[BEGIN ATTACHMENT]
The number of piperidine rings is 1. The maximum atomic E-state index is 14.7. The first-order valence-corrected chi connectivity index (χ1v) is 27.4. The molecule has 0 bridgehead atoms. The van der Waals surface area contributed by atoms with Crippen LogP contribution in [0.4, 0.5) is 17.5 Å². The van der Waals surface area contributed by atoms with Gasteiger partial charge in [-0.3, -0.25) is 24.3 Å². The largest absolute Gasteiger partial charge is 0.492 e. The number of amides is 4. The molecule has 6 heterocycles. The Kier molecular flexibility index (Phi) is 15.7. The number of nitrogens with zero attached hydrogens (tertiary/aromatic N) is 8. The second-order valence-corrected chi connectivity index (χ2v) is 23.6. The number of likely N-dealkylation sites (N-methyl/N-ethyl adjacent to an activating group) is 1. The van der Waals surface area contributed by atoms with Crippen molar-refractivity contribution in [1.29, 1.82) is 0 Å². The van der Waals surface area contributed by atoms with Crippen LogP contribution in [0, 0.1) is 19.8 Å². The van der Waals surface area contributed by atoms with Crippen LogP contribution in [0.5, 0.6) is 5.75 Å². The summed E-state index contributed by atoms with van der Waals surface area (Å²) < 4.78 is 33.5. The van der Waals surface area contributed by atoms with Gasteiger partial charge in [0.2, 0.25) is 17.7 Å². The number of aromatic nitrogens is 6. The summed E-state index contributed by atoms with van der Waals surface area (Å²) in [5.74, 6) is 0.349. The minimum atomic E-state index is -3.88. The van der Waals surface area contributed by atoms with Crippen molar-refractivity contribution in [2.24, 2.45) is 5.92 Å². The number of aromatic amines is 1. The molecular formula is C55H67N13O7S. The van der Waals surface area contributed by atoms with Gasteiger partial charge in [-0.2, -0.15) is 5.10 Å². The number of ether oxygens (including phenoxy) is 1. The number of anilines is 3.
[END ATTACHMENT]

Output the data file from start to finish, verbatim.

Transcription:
The number of piperidine rings is 1. The maximum atomic E-state index is 14.7. The first-order valence-corrected chi connectivity index (χ1v) is 27.4. The molecule has 0 bridgehead atoms. The van der Waals surface area contributed by atoms with Crippen LogP contribution in [0.4, 0.5) is 17.5 Å². The van der Waals surface area contributed by atoms with Gasteiger partial charge in [-0.3, -0.25) is 24.3 Å². The largest absolute Gasteiger partial charge is 0.492 e. The number of amides is 4. The molecule has 6 heterocycles. The Kier molecular flexibility index (Phi) is 15.7. The number of nitrogens with zero attached hydrogens (tertiary/aromatic N) is 8. The second-order valence-corrected chi connectivity index (χ2v) is 23.6. The number of likely N-dealkylation sites (N-methyl/N-ethyl adjacent to an activating group) is 1. The van der Waals surface area contributed by atoms with Crippen molar-refractivity contribution in [1.29, 1.82) is 0 Å². The van der Waals surface area contributed by atoms with Crippen LogP contribution in [0, 0.1) is 19.8 Å². The van der Waals surface area contributed by atoms with Crippen LogP contribution in [0.5, 0.6) is 5.75 Å². The summed E-state index contributed by atoms with van der Waals surface area (Å²) < 4.78 is 33.5. The van der Waals surface area contributed by atoms with Gasteiger partial charge in [0.2, 0.25) is 17.7 Å². The number of aromatic nitrogens is 6. The summed E-state index contributed by atoms with van der Waals surface area (Å²) in [5.74, 6) is 0.349. The minimum atomic E-state index is -3.88. The van der Waals surface area contributed by atoms with Crippen molar-refractivity contribution in [2.24, 2.45) is 5.92 Å². The number of aromatic amines is 1. The molecular formula is C55H67N13O7S. The van der Waals surface area contributed by atoms with Gasteiger partial charge in [-0.2, -0.15) is 5.10 Å². The number of ether oxygens (including phenoxy) is 1. The number of anilines is 3.